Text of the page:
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GPI - Jennifer Dowling, Art Professor and Outgoing Arts & Ideas Chair



A smiling woman with red hair.
Courtesy of Jennifer Dowling

By Dylan Pichnarcik

Asst. News Editor 


What is your academic and professional background? 

 

My education has primarily focused on art and design, and those pursuits have been important to me since I was young. I studied fine art at UNH as an undergrad and received my M.F.A. in visual design from UMass Dartmouth. I have been teaching at FSU since the mid-1990s, and prior to that, worked in Boston doing contract work in user-interface design, animation, learning systems, and web development. 

 

What do you most enjoy about being a professor?

The genuine creativity and curiosity of my students is what motivates me as a professor. The ability to elicit fresh ideas and instill motivation, so they are interested in learning and exploring new things, is exciting and enriches my teaching.

 

What medium do you focus on?

I like working with and teaching design and digital technology, but artistically, I prefer traditional media (paint, colored pencil, pastel, collage, and mosaics) combined with computer software approaches. I refer to it as ‘hybrid art’ that has a reciprocal relationship. Working in one realm influences and affects the other.

 

What has been your biggest accomplishment while serving as Arts & Ideas Chair?

As a former Arts & Ideas committee member, I was eager to take on this role last September to help shape the event series, and I feel it has evolved successfully under my leadership. The new theme of Vitality & Vision for the 2024-2025 series is particularly appropriate for the period in which we live. The event schedule that we have organized and planned for next year is robust, with a variety of noteworthy and thought-provoking speakers and artists. I have consistently promoted the events throughout the year to encourage attendance by using social media posts and stories, email blasts, and other marketing strategies, and this has led to increased interest.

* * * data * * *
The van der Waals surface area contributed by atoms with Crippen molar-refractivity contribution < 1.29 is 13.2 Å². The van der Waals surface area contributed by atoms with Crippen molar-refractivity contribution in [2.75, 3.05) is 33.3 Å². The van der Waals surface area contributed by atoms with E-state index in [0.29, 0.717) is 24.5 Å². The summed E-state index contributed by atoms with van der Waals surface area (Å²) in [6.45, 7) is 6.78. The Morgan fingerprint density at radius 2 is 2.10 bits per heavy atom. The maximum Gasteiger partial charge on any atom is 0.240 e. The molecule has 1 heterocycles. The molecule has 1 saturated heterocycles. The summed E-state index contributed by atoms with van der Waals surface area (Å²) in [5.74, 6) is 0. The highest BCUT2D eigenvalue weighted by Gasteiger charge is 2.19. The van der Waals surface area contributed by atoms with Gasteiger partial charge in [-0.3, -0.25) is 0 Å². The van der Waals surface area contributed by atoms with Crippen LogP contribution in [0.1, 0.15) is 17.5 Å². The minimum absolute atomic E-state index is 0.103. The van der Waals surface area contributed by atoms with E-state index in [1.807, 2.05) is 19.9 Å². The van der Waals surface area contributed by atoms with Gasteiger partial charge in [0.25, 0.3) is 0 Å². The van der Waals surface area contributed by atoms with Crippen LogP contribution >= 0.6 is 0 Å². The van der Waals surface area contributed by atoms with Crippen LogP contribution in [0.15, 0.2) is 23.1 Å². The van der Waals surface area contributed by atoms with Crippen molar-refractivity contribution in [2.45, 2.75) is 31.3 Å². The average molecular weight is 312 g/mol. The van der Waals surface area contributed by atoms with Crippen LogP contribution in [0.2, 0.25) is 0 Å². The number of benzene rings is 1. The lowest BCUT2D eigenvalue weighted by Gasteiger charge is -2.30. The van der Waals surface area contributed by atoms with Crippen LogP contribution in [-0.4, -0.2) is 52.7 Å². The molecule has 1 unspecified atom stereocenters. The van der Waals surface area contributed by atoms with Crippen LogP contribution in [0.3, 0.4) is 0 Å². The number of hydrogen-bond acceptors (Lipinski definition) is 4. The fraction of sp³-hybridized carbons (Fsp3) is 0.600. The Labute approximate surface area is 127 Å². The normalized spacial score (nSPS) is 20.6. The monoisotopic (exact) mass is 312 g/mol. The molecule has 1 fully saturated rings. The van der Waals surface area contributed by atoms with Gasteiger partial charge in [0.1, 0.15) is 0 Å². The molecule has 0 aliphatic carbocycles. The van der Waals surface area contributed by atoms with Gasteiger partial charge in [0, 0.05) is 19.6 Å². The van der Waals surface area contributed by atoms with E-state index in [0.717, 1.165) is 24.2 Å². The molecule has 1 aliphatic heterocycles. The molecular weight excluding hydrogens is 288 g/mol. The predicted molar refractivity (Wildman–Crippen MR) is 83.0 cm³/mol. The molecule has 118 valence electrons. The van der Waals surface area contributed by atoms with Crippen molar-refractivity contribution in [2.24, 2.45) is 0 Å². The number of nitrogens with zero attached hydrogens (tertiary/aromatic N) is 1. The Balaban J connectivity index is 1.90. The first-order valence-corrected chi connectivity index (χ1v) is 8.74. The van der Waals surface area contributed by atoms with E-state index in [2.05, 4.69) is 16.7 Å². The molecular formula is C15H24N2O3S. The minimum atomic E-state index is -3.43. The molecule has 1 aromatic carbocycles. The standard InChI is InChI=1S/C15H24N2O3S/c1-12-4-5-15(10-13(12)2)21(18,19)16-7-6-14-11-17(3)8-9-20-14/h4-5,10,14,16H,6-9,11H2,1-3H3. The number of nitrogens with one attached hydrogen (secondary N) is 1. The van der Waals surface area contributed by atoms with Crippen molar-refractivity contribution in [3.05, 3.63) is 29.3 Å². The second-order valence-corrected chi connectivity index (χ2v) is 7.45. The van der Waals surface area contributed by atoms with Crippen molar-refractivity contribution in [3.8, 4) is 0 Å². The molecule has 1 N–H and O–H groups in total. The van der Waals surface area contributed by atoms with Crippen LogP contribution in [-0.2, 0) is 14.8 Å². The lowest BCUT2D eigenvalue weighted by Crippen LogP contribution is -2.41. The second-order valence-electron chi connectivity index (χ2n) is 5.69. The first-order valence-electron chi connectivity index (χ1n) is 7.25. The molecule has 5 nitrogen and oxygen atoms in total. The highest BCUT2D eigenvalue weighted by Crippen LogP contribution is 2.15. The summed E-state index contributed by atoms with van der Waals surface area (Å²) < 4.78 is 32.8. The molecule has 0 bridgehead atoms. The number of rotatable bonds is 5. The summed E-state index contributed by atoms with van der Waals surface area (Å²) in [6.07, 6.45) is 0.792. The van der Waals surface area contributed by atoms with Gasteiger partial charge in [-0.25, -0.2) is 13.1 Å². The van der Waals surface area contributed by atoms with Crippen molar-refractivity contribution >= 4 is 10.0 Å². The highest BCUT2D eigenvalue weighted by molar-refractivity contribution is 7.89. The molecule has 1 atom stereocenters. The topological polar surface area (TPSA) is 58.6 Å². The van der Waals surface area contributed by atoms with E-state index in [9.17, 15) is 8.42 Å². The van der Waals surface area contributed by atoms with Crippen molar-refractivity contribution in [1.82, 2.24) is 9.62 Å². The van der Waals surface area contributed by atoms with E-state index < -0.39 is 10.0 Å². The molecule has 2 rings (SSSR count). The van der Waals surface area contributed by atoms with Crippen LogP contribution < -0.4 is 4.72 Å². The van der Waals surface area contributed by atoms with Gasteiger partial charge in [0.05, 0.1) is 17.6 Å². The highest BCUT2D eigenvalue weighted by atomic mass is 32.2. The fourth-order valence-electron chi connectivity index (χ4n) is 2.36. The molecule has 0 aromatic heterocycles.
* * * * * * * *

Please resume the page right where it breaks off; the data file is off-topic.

What do you hope is the future of Arts & Ideas?

I anticipate that Arts & Ideas will become more relevant in the educational and intellectual lives of our students as they seek to challenge their perspectives on a myriad of topics in and out of the classroom. This will inevitably lead to engaging conversations about concepts they are exposed to as they develop their philosophies, identities, and goals.

 

What event has been the most meaningful to you? 

The film screening of "She Said" in November was rather powerful, especially the discussion with Megan Twohey afterward, who was one of the New York Times journalists spotlighted in the movie. This investigation revealed Harvey Weinstein's abuse toward women that opened the door to the #MeToo movement. The way the story was told resonated with me and left a lasting impact. It was frustrating to watch yet empowering at the same time.

 

What future projects are you working on?

I am eager to teach the RAMS 101 Freshman Foundation course I proposed for the fall, entitled “Real or Digital? Creativity and Artificial Intelligence.” The relevance of this topic and its implications are significant right now. It will be fascinating to teach and learn from this incoming class of students since they are already using AI regularly and the capabilities will impact their educational experiences and future careers.

 

What can students expect from a future class with you? 

My students are engaged throughout the semester with hands-on digital media projects while learning many topics and gaining useful skills. I am fair, open-minded, and encouraging with realistic expectations and solid experience. I try to help and support their creative ideas and unique pursuits, and regularly assign design projects with local clients to provide valuable “real-world” experiences.

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